Different strokes

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All rights reserved @Florian Richter 

As the old saying goes different strokes, for different folks. Yoga is a fantastically useful toolbox of options that suit people at different points in their lives, with a variety of health conditions, different body shapes and types, and different intentions for practice.

Its frustrating that many people say to me they’ve never tried yoga because they feel like they can’t touch their toes. That statement represents the most tiny marginalised, and largely insignificant part of what yoga is. Yes we can use it to increase flexibility in our body, but also to improve flexibility of our mind. Or to work with our energy levels, emotions, mental clarity and focus. At the beginning of the summer I taught the Cardiff BWY summer school focused on connection because for me yoga is about both connecting inwards to yourself and connecting outwards to everything that is bigger than the ‘little world of me’.

As a beginner it can be confusing to find the right form or practice that suits what you want so its useful to get out there and sample the different wares on offer. I try to run holistic classes that give you a taster of lots of those elements. In September I’m pleased to say i’ll be starting to include simple meditations regularly.

Below I have run through a few elements you might see in my workshops, classes or teachings:

Asana / movement

This is what most people fundamentally think of as yoga. It has huge value – we tend to spend most of our time focused on the thoughts running through our mind – planning, worrying, dreaming, reminiscing, figuring out, thinking through etc. Sometimes we forget the demands placed on the body with posture, habits, carrying things. That is until we received a jolt of a reminder not to ignore the body, when it complains and we experience pain. In movement practice we focus on body sensation, moving through the body’s range of movement to help keep that healthy functional movement that allows us to go about our daily activities.

Pranayama / breath practice

Breath is life. Without it there is no life. It is often thought of as a doorway to working with emotions. But it can also be useful for increasing energy when sluggish or calming the nervous system when agitated. There is a huge plethora of breathing techniques but simplicity can be the key here – simply keeping the attention on the breath can have a powerful impact.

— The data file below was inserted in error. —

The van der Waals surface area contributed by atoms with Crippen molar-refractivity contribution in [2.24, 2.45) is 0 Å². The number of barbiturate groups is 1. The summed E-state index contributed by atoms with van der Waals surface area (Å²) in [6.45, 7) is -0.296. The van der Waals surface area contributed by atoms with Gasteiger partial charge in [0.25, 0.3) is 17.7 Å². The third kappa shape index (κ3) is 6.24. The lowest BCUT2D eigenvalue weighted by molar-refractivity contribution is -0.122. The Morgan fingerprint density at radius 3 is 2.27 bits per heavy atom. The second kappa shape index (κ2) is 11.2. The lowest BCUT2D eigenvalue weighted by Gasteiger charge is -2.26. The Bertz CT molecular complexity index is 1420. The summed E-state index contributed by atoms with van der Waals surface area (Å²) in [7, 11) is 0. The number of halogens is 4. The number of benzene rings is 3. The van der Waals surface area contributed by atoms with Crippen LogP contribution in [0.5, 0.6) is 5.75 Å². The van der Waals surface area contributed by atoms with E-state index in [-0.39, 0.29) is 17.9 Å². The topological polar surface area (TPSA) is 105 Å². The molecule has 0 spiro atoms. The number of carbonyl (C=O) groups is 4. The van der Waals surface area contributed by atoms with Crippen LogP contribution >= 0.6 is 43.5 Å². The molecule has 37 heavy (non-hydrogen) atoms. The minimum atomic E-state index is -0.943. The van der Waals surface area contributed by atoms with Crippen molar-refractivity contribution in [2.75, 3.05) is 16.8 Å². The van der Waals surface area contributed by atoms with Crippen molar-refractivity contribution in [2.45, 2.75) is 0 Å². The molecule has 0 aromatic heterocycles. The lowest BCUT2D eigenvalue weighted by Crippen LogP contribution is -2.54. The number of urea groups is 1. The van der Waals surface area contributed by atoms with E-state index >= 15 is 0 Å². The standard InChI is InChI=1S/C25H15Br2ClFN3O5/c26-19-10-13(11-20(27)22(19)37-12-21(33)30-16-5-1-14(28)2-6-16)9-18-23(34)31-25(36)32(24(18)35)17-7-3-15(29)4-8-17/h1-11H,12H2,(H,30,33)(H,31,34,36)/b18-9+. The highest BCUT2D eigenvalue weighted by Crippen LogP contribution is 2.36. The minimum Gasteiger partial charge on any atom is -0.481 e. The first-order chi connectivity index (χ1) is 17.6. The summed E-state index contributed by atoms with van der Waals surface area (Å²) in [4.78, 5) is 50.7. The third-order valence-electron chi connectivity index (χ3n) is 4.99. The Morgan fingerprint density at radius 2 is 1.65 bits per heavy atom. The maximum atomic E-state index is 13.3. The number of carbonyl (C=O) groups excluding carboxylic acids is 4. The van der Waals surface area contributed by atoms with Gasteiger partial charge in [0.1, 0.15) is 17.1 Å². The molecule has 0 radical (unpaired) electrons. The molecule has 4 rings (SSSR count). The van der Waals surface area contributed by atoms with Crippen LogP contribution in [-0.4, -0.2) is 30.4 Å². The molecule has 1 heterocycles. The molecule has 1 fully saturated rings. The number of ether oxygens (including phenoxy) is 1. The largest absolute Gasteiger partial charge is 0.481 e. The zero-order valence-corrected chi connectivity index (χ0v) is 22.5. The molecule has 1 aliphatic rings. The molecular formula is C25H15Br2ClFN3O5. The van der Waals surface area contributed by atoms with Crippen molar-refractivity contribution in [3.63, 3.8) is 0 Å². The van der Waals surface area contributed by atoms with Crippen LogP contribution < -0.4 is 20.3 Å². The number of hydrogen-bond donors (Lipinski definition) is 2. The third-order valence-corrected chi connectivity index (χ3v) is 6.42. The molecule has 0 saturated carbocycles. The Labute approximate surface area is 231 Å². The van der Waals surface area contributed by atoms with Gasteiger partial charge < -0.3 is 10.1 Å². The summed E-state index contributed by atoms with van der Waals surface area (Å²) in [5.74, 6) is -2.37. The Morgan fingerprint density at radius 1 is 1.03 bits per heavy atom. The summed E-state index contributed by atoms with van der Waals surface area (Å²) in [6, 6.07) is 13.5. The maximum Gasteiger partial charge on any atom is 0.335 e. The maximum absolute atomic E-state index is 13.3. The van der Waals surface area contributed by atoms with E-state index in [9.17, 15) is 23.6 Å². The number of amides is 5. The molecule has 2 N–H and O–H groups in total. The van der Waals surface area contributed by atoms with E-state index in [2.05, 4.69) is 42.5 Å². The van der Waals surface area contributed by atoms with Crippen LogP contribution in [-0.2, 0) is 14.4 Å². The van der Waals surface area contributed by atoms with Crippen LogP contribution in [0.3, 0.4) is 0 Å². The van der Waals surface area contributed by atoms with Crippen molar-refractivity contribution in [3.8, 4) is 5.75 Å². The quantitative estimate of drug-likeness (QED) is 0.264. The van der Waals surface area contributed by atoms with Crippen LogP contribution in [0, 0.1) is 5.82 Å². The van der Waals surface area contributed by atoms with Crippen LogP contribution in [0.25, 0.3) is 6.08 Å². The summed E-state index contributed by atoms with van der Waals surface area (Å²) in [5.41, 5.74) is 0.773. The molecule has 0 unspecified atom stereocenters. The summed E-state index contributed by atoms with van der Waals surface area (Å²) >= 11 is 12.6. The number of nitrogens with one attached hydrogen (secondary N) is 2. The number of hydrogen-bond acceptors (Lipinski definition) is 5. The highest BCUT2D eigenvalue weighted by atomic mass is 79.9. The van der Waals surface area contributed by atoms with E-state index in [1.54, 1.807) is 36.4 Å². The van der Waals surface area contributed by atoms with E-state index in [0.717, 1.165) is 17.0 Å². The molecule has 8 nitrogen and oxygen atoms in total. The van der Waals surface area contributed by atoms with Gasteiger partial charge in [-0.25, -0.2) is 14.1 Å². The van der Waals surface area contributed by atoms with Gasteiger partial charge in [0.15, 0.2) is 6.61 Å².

Relaxation

This comes in many different shapes and sizes too. Generally speaking this is the part at the end of the class where you are invited to lay down and come to rest. Sometimes its just coming into stillness and silence for a few moments. Other times you may be guided into a more systematic form of relaxation such as Yoga Nidra – a powerful technique for calming the body and helping us to work with intentions.

Meditation

Meditation is the process of noticing the mind and working with what we find there. It is not about having no thoughts – that would be either deep sleep or being knocked unconscious. It’s about making a little bit of space so we are not completely controlled by the constant stream of thoughts rushing through the mind or even starting to change habits governed by the sub conscious. It takes time and work – but can be a powerful tool.

Mantra and kirtan

These parts of yoga often use sanskrit (the ancient indian language) phrases repeated over and over to yourself and/or sound to help tune the busy mind onto something specific. Sometimes it can feel uncomfortable to work with mantra and kirtan because it is so unfamiliar. We want to dissect it, understand what it means, what its for before trying it. But actually like someone trying to describe the taste of a food you have never experienced, it will always be so much better to taste it for yourself. If you can relax enough to try it yourself – these can also be radical and beautiful practices.

I am really excited for this autumn term of classes – come join me from 3rd September at Parkminster United Reform Church Roath 6-7.30pm. The five week block costs £34 or drop in rate is £8.50. Or you can catch me before then in Roath Pleasure Gardens pop up park yoga and teaching at All Roots Yoga Festival, Pembrokeshire. 

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